October 23, 2013 § 2 Comments
Recently I watched the last two episodes of series one of The Fall and read the last 50 pages of Natsuo Kirino’s Out on the same night, before I went to bed, and predictably stayed wide awake. If in Out the male sadist, torturer and killer of women is identifiable by his pathology, not in some overt way but just in the way he is, so much so that both men and women feel afraid or out of sorts when in his presence, then in The Fall the exact opposite is true—the serial killer of women is practically nondescript, ordinary and regular, a loving father and husband. Along with the many “nice guys who rape” articles that proliferate the internet, or maybe not so much articles as incessant chatter on Twitter and Tumblr, I wonder what it is about this cultural moment that needs to depict the violent man who rapes and kills women as an Ordinary Guy, a Nice Guy even, and what this means. What does it mean when the trend is to focus on the pathological misogyny of ordinary guys? When you look at The Fall, and maybe in some way it’s an answer that’s too big for this question, is that this male character is ordinary in the sense that he’s white and almost inoffensively middle-class, and played by an actor who previously made a living off the images of his beautiful face and beautiful body. In The Fall, however, Jamie Dornan’s attractiveness is made non-descript, almost—yes, inoffensive—nothing of his face and body here is reminiscent of the well-oiled god that Eva Mendes wore as a second skin in the Calvin Klein ads. I mean, it’s the kind of beauty that isn’t terrifying, until it is. In scenes in The Fall we see Dornan’s body, or rather the body of his character, Paul Spector, shaped and transformed into a kind of weapon, how he works out and runs and builds his upper body strength, and what is posited as the current ideal—the long, lean, well-muscled male—is next seen tying women up to their beds and strangling them to death.
How unsettling it is, when you google Jamie Dornan, because you haven’t seen him in anything before, only to realise that you have seen him in those ads with Eva Mendes. And to scrutinise those ads differently, now, to see how both bodies are oiled and glimmering, shining in media-approved perfection, how he holds her wrists down and what’s meant to be erotic play, meant to titillate, takes on a whole new meaning once you realise it’s the same face and body that you’re meant to believe is a serial killer on a TV show, and it all comes full circle, these images of sex and violence and bodies on display; something that’s always lurking beneath these highly stylised images of heterosexual sex or potential sex is the spectre of male violence—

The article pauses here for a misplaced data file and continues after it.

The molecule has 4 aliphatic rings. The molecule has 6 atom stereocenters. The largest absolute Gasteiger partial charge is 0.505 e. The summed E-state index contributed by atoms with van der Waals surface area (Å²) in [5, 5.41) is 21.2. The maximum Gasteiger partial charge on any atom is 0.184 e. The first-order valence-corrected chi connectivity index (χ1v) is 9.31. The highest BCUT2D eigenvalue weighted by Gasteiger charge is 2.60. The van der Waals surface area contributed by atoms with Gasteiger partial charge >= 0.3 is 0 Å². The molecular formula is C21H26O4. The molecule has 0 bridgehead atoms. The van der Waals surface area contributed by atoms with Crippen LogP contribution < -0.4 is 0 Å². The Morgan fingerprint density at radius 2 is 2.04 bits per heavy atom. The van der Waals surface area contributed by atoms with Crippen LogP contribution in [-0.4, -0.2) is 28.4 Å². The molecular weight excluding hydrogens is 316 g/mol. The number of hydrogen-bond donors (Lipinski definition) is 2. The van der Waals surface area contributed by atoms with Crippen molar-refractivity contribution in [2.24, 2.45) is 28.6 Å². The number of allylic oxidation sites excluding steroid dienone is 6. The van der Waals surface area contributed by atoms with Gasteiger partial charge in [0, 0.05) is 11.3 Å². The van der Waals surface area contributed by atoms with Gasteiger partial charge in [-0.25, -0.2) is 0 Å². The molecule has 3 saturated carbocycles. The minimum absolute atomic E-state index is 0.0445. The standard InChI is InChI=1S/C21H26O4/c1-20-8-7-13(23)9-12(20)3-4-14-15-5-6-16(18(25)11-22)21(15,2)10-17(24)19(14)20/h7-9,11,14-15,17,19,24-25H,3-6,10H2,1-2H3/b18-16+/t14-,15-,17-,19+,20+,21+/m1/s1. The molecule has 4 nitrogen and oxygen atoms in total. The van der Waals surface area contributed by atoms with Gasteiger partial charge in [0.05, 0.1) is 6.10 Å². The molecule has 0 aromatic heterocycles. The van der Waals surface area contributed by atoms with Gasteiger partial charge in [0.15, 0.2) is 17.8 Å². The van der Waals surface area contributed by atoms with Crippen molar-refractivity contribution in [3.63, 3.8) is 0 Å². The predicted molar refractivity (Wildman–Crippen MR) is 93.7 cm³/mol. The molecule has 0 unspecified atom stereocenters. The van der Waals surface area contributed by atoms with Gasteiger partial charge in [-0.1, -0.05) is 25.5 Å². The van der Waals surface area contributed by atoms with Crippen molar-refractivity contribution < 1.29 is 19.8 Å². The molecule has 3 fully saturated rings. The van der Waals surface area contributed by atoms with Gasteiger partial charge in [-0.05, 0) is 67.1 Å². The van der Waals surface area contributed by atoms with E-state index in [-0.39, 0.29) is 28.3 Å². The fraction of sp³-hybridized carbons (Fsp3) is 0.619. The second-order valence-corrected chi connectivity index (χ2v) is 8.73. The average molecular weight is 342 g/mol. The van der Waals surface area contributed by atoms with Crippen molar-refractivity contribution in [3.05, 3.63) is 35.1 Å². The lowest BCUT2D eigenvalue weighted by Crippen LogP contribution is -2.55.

And then keep in mind also that what makes Paul Spector a loving father and husband is exactly what he does without his family’s knowledge—kill women. Being able to kill women without his family’s knowledge—obviously—is what makes him a good father and husband; if he wasn’t killing women would he be like one of the other characters in the show, a working class husband from the wrong side of Belfast who beats and rapes his wife but who doesn’t kill women? So is The Fall trying to tell us that misogyny must have an outlet, and this is how it works?
I’m not sure. It’s a TV show. Maybe The Fall just wants to entertain us.
What’s also important to consider is that even though he is a working father, Paul Spector has the space and time to become a serial killer. Try to imagine a working mother and wife having the time and space to become a serial killer, and you cannot, imagination fails you, WHEN WILL SHE HAVE THE TIME, you think—and you realise the work of the serial killer, in The Fall, is literally made possible by the reproductive labour of the women in his life: his wife (who is also a nurse, a professional caregiver), and the teenage babysitter (who also has a crush on him). So when Paul has spent a whole night killing and is exhausted, forgets to feed the kids breakfast, the wife, returning from a night shift, also exhausted, will feed the kids. Being a parasite, sucking the life out of women, doesn’t exactly rejuvenate Paul, and this comes as a surprise, he has all the time in the world to stalk his prey on the internet, write and draw gruesome things in his journal, quote Nietzsche—but poor guy, being a killer is also exhausting.